Milpirri Banner - NGAPA PIRLINYARNU (Rain at Pirlinyarnu)

Milpirri Banner - NGAPA PIRLINYARNU (Rain at Pirlinyarnu)


Ngapa Pirlinyarnu.  This banner depicts rain dreaming at a place called Pirlinyarnu (Mt Farewell).  Elders Jerry Jangala Patrick and Lesley Robertson Jampijinpa explain that the large circle is the place called Pirlinyarnu, the two central curved lines are ‘ngawarra’ (flood waters). Small circles are used to depict ‘mulju’ (soakages) and river beds water. The short parallel lines are ‘mangkurdu’ (cumulus & stratocumulus clouds). Wanta Jampijinpa Patrick states that Pirlinyarnu is the only place that Kurlpurlurnu is acknowledged. They gave them the cloud and rainbow only. They only share between each other, and not with the other ngapa (rain) places. 

See the Kurlpurlurnu MIlpirri banner - Photos / Information

Belonging to Skin Groups

Jangala, Jampijinpa, Nangala and Nampijinpa (Blue Group)

Drawn By

Possibly drawn by Lesley Jampijinpa Robertson in 2005


In Lajamanu speak with the family of Lesley Jampijinpa Robertson.

See the location of Pirlingyarnu on the South Tanami IPA. Either click on the "Jukuurpa Yirdiyi Kari-Yardiyi Kari" tab, or change to English and click on the "Jukurrpa map" tab. Go along the ranges west of Yuendumu and slightly north. - Map

Dreaming information from Warlukurlangu Arts in Yuendumu

The site depicted in this painting is Pirlinyarnu (Mt. Farewell), about 165 km west of Yuendumu in the Northern Territory. The ‘kirda’ (owners) for the water Dreaming site at Pirlinyarnu are Nangala/Nampijinpa women and Jangala/Jampijinpa men.

Two Jangala men, rainmakers, sang the rain, unleashing a giant storm that collided with another storm from Wapurtali at Mirawarri. A ‘kirrkarlanji’ (Brown Falcon [Falco Berigora]) carried the storm further west from Mirawarri.

The two storms travelled across the country from Karlipirnpa, a ceremonial site for the Water Dreaming near Kintore that is owned by members of the Napaljarri/Japaljarri and Napanangka/Japanangka subsections. Along the way the storms passed through Juntiparnta, a site that is owned by Jampijinpa men. The storm eventually became too heavy for the falcon. It dropped the water at Pirlinyarnu, where it formed an enormous ‘maluri’ (claypan). A ‘mulju’ (soakage) exists in this place today. Whenever it rains today, hundreds of ‘ngapangarlpa’ (bush ducks) still flock to Pirlinyarnu.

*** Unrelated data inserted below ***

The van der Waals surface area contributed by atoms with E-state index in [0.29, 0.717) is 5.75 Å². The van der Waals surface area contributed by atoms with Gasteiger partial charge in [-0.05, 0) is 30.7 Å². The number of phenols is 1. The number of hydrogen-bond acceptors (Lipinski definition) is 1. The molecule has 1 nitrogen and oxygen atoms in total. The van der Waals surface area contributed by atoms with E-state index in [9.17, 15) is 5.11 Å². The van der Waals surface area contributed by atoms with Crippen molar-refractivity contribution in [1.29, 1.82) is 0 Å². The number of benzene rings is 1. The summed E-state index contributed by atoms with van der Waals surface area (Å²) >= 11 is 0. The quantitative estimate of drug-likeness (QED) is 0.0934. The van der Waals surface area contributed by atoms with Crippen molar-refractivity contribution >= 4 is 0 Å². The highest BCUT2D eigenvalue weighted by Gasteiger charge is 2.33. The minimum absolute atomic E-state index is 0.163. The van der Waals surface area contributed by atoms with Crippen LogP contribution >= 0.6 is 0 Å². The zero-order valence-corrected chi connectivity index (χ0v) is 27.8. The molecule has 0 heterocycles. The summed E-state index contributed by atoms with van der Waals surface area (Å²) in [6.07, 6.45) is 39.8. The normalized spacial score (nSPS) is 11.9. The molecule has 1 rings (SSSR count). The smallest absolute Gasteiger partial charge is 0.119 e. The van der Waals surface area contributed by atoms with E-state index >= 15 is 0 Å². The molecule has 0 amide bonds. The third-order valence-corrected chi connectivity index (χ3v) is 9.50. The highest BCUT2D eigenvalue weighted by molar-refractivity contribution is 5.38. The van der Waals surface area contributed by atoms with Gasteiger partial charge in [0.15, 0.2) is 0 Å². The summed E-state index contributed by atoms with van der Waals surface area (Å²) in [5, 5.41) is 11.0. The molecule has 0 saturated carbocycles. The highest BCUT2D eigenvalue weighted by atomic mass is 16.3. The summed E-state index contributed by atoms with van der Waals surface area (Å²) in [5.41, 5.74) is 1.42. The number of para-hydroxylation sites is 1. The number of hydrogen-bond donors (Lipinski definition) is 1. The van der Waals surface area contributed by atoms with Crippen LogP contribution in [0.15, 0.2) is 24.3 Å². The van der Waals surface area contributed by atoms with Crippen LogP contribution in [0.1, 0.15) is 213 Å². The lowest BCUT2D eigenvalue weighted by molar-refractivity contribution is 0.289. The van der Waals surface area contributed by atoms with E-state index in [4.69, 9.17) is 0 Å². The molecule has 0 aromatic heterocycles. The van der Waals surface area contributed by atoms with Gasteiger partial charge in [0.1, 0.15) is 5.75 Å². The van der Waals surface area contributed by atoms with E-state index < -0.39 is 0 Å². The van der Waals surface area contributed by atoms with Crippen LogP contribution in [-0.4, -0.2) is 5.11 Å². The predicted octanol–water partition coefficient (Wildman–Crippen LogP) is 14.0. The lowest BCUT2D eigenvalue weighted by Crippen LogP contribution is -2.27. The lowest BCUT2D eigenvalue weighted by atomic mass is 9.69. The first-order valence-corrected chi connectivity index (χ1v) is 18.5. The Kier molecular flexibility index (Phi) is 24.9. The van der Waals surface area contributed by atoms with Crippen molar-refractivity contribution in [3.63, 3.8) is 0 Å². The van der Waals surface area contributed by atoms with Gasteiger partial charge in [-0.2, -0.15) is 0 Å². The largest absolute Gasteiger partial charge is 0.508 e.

Source: Warlukurlangu Art Centre website

See google maps image of Pirlinyarnu (Mt Farewell) - Map


See this old photo of expedition members at Surprise Rock Hole, Mount Farewell region, Northern Territory, 1933 /Michael Terry - Photo

Read language stories 

This story is about the ‘kirrkarlanji’ (brown falcon) which carried the water to Pirlinyarnu.

Kirrkarlanji karnalu ngarrirni wutungarnupiyayijala. Kirrkarlanjiji. Maruyijala. Pinkirrpaparnta. Witalku karla nyina wutungarnukuju. Wita - nyanunguju kirrkarlanji.
What we call kirrkarlanji is like the wutungarnu. The Brown Falcon is also dark coloured, it has feathers. It is smaller than the wutungarnu. The Brown Falcon is smaller.

Kuyuyijala karnalu ngarni nyanunguju kirrkarlanjiji. Waljirni karnalurla pinkirrpa, warlungku karnalu purra. Ngarni karnalu.
We also eat that Brown Falcon's flesh. We pull out its feathers and we cook it. Then we eat it.
Jukurrpa kirrkarlanji ngulaju Jangala Jampijinpaku.
The Brown Falcon Dreaming belongs to Jangala and Jampijinpa.
Both eyes the Brown Falcon have little blackish marks. Its feet are just the same as those of the Black Kite.

Ngapa-yiriyiri mean: rainy time, rains, wet weather, continual rain, lasting rain.

Ngapa-yiriyiriji ngulaka ngapa wanti mungakari-mungakari, kapi parrakari-parrakari. Ngapa kujaka wanti mungakari-mungakari kapi parrakari-parrakari, ngulaji ka yajarni wajirrki, marna, watiya kapi jintilyka, jurlakaku miyi ngarninjaku.
Ngapa-yiriyiri is the rainy season when rain falls night after night, day after day. When rain falls night after night, day after day, it makes the green vegetation grow - grass, trees, and makes the grasshoppers come out, (which are) food for birds.

Source: Dictionary Source: Laughren, M., K. L. Hale, and Warlpiri Lexicology Group, 2005 Warlpiri-English Encyclopaedic Dictionary. (Accessed Via Kirrkirr Interface to Electronic Files.) University of Queensland


In his lunch break from making a shield Jerry Jangala Patrick talked to Miles Holmes about the three Ngapa Milpirri banners
Dion Jangala Anderson with the set of boomerangs he painted for the 2019 Milpirri performance. Sixteen young women and nineteen young men were active throughout 2018 painting sixteen sets of Milpirri artifacts which they will dance with in this year's Milpirri performance. They were supervised through the process by established Lajamanu artists. The artifacts were inspired by the Milpirri banners.
A ‘kirrkarlanji’ (brown falcon) is featured in many of the stories from Ngapa Pirlinyarnu banner. Attribution: By Marc Dalmulder from Hamlyn Terrace, Australia (Whistling Kite Uploaded by snowmanradio) [CC BY 2.0 (], via Wikimedia Commons.
Lajamanu family in front of Pirlimjarnu Ngapa banner, Milpirri 2009. Photo Peter Eve.

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